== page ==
I recently went to see a new musical on Broadway called "[title of show]." It was seriously funny. It was also very real-ish. The show stars co-creators Hunter Bell and Jeff Bowen, along with their talented friends Susan Blackwell and Heidi Blickenstaff and music director/accompanist, Larry Pressgrove. They star as Hunter, Jeff, Susan, Heidi, and Larry, respectively. The musical is essentially about two guys, Hunter and Jeff, who are writing a musical to enter into a musical theater festival. Very Seinfeldian, but with more song and dance. As I tend to do with most everything I enjoy, I went home and researched "[title of show]." I learned very quickly that "[tos]" is not just for theater geeks, it's also the show for anyone who grew up with a computer. The cast/creators blog on titleofshow.com, they Twitter, they have personal Facebook pages--and you can be friends with any one of them --group pages and a fan page. Their most ardent fans have also started a website devoted to all things [tos]. There has yet to be another show on Broadway that harnesses the powers of the Internet quite like "[title of show]." I was so impressed with their accessibility, I sent co-creator Jeff Bowen a Facebook message that night asking if I could write about "[tos]" and their online presence for the Huffington Post. Within an hour (at 1 AM) I received a reply -- talk about eliminating the fourth wall. I also learned that before the musical made it to Broadway, they created a YouTube series called The [title of show] Show, which chronicled their quest to get their musical to Broadway. Confused yet? Let me flash you back to the beginning:
Hunter and Jeff started with a deadline to enter a musical theater festival, then came up with an idea and wrote "[title of show]" in three weeks. They made it into the festival where they performed the show about themselves writing a show to get into said festival. Shortly after, the musical was offered an off-Broadway run at the Vineyard Theater in Manhattan, where a new ending (and thus, a new goal) was added: get the show to Broadway. After the Vineyard run and the release of their cast album, things grew quiet. "We didn't have anything immediately on the horizon for Broadway," admits Hunter. But they didn't give up. Instead, they turned to the Internet, and YouTube, to help them achieve their goal. "This is really embarrassing to admit," says Bell, "but we watched the DVD of The Secret and it said to put what you want out in the world and it will come to you." So Hunter, Jeff, Susan, and Heidi created The [title of show] Show. Their first episode began with the announcement that [tos] was headed to Broadway. "We don't know how, we don't know when or where. I guess those are three things we have to work on." And work they did, airing nine webisodes, including a Christmas show, featuring Broadway celebrities like Cheyenne Jackson (Xanadu), Jonathan Groff (Spring Awakening), and John Tartaglia (Avenue Q) among others.
By April 2008, they were Broadway-bound having found financing, locked in a theater (the Lyceum) an opening date (July 17, 2008) and a worldwide fan following thanks, in part, to their new media presence. Before hitting the boards, the show was revised to include a scene about their successful YouTube series. And upon their Broadway opening, all four cast members and understudies started Twittering, updating on everything from celebrity green room visits, press features and events, to their day off highlights and even made up drag queen names. Quite a first for any show. "I didn't see Patrick Stewart Twittering when he was starring in Macbeth," adds Jeff.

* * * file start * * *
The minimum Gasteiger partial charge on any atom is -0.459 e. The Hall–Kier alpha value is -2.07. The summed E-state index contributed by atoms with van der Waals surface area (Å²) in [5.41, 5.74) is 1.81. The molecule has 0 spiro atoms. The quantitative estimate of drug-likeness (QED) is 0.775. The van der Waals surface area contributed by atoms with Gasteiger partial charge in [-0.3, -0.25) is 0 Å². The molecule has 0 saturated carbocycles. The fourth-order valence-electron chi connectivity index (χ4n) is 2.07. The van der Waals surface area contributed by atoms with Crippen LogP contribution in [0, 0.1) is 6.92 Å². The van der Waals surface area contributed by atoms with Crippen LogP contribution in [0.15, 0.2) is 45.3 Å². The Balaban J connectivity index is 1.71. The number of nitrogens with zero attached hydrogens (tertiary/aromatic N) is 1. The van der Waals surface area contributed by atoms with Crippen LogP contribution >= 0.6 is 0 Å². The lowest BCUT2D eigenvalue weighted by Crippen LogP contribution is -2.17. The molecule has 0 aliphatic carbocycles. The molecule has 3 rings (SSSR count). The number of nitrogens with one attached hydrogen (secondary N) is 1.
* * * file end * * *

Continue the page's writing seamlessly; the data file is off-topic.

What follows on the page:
Though the route to Broadway via the Internet wasn't traditional, it felt natural to Bowen, who once owned his own Internet marketing firm. "We think of what we do online as our DVD extras," says Jeff. "People love to hear about the inner workings of things, see how we get from point A to point B and it's fun to give them that. And I love it because it breaks down barriers and creates communication. There is no 'us and them.' They're seeing the show, going home and having access to the real people beyond the stage. It's a way for people to connect online and in real time." Their inspiration also came from hearing how comedian Dane Cook started out. "I was reading an article where Dane Cook was talking about he built up his loyal fan base," remembers Hunter, "He answered every email, voice mail message, and MySpace comment, and now he's playing to sold-out crowds in stadiums! The thing is the Internet is there, it's global and it's low cost. There's nothing else like it. It's a pretty crazy and powerful tool."
With all of their accessibility, Hunter, Jeff, Susan, and Heidi manage to strike a balance between their public and stage personas and their private lives. "It scared us initially, admits Bell. "But we realized people like the pop culture aspect of our show and of us, so that's what we blog about and it's been fun to get responses and see people around the world embracing our stuff, even if they can't make it to New York to see the show."
And what's up next for the [tos] cast? Besides their eight shows a week, they're committed to a second season of The [title of show] Show on YouTube. "Season two will be about staying on Broadway. We're sort of like Kathy Griffin," says Hunter, "she has a VIP pass backstage and great stories, so we hope to do something like that." Jeff's long-term goal is to stay in touch with the [tos] fan base: "This property will always be around. Once you write a musical it doesn't go away, and there are new generations discovering it. As long as people want to ask me a question about it, I'll be there to answer."
Check out the Pilot episode for The [title of show] Show below, go online to get the extras and most importantly, check out the show, in fake, real-time (or is it real, fake-time?) on Broadway.